Xconomy's Healthcare + A.I. Northwest Event Recap

Xconomy_HealthCare_A.I.-13.jpg

An outstanding group of over 150 innovators in healthcare and artificial intelligence convened for a half day conference at Cambia Grove in Seattle last month.

The event, titled Healthcare + A.I. Northwest, provided insight into the ways machine intelligence is poised to transform the healthcare industry, from research to patient care, over the next several years.

Speakers from around the industry included startup founders, computer science luminaries, and many healthcare practitioners who weighed in on the hype, the challenges and the use of this burgeoning technology.

Peter Lee from Microsoft Technology kicked off the event with a rousing discussion about how machine learning can maximize the elusive search for clues in how to treat, and ultimately find a cure for, various forms of cancer. 

While he made sure to note that artificial intelligence cannot magically find solutions to some of healthcare’s biggest challenges, it can provide some improved efficiencies on how to streamline learning curves and allow researchers to quickly test treatments and cures.

As noted in Xconomy’s event recap, one of the major disconnects to fix before machine intelligence can truly be unleashed on healthcare is around data -- making it accessible and usable, and ensuring that it won’t perpetuate or exacerbate existing biases as new technologies impact the delivery of healthcare.

CTO Scott Thielman noted this challenge in his talk that centered on the early benefits of A.I. and how physicians could start utilizing the technology to make their day-to-day more productive.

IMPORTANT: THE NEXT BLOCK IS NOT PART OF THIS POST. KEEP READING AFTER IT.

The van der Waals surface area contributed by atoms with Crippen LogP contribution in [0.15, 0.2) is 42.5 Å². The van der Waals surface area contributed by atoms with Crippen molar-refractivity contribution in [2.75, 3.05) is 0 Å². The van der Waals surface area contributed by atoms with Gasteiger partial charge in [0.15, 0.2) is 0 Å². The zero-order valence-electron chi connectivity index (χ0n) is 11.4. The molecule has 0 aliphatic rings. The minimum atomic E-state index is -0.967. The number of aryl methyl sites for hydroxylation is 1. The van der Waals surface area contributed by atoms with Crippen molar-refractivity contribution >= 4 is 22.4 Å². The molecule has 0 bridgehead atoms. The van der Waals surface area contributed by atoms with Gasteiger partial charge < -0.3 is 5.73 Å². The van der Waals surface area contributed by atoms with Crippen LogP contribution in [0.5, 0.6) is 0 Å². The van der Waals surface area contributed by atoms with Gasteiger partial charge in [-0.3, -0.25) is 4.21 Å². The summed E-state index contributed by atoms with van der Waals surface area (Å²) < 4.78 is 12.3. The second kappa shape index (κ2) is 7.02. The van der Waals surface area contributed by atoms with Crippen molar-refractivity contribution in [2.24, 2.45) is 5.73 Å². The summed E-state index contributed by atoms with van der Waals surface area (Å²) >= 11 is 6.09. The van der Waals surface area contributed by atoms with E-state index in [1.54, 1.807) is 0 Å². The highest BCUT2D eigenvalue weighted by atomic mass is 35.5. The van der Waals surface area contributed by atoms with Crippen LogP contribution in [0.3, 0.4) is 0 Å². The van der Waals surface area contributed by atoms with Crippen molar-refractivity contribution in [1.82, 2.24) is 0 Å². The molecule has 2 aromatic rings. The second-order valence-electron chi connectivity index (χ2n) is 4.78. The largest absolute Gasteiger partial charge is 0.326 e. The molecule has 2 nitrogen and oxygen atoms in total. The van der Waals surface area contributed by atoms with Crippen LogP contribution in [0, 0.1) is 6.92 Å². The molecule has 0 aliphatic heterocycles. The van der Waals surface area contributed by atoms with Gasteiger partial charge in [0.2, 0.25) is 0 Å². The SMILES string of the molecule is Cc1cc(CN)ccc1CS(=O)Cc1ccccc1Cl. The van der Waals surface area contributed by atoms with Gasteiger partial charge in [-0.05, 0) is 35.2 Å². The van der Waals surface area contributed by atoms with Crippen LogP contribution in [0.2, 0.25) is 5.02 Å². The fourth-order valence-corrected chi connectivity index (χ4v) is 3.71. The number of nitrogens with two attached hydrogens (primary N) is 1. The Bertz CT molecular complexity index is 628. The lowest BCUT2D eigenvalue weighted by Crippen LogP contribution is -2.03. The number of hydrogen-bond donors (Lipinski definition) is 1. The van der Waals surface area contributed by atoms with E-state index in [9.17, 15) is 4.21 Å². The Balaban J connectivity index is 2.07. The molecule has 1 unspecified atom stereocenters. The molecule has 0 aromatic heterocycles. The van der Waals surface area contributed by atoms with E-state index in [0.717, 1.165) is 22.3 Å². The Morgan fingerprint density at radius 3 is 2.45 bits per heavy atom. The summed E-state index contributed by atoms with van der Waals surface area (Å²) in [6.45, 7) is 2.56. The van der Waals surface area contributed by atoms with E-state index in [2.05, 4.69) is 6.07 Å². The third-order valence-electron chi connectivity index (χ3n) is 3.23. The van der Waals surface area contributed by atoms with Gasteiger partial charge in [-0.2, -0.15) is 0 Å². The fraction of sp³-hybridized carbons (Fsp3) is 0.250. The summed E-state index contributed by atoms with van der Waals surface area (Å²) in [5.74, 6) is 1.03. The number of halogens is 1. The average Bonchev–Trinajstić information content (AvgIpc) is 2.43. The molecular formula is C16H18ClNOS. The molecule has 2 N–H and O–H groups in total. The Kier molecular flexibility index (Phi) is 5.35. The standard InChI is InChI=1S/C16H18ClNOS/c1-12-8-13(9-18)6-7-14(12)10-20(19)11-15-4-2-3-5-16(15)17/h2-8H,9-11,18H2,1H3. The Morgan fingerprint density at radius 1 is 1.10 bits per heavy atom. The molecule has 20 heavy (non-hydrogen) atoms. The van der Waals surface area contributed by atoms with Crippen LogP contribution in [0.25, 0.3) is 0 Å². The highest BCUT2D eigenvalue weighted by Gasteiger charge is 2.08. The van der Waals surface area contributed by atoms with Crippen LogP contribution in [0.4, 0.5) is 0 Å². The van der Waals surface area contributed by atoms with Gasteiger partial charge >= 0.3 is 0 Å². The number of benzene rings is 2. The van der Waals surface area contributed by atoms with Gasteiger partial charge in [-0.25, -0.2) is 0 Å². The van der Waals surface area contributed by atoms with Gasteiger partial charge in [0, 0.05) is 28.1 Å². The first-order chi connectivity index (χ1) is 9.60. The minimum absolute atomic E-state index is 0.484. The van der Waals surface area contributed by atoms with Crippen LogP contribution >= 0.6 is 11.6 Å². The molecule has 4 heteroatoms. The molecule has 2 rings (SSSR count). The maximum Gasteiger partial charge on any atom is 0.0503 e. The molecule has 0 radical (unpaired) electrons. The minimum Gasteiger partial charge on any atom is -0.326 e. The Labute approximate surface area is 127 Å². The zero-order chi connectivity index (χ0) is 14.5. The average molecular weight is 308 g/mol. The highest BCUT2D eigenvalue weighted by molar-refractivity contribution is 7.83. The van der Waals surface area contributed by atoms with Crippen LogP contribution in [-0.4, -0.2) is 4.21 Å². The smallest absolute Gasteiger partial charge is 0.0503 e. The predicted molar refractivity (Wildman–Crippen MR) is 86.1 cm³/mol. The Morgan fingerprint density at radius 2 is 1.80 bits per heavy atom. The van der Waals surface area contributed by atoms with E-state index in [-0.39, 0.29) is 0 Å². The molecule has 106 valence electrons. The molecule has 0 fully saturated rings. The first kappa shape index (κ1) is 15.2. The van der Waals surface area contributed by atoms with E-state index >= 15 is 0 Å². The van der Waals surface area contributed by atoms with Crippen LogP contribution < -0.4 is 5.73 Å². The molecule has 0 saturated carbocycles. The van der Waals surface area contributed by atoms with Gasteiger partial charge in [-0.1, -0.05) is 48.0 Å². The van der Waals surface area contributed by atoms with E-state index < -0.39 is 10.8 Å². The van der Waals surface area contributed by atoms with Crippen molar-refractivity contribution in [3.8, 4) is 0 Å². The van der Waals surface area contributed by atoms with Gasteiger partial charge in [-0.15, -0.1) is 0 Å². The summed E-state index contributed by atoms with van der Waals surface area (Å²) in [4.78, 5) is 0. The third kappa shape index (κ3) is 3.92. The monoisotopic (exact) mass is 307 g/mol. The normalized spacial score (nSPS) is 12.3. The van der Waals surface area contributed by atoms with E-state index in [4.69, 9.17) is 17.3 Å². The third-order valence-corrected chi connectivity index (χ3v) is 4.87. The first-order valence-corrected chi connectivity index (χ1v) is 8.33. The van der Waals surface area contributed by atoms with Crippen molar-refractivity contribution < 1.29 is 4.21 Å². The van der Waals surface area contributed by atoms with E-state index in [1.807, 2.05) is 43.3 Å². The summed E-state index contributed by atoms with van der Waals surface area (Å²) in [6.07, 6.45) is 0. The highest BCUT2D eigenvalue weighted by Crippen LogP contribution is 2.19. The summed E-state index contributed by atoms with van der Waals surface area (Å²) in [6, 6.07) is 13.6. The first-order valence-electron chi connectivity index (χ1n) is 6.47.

It was in this session that Harjinder Sandhu echoed the disconnect with new technologies and healthcare. For example, the electronic health record has created a huge disconnect between medical professionals and their patients due to the enormous burden of data entry. His company, Seattle-based Saykara, helps reduce this burden by utilizing machine learning technologies and speech recognition to eliminate the hassle of working with EHRs.

Another speaker, Oren Etzioni from the Allen Institute for Artificial Intelligence, detailed his team’s current project, an academic search engine for scientific articles called Semantic Scholar. This search engine – using A.I. and multi-layered filtering options – is designed to help medical practitioners and scientists sift through the rapidly growing research databases in their respected fields.

Overall, the event hosted a great discussion on the current landscape of A.I. technology, as well as highlighted the current companies and products that are helping healthcare become more operationally efficient.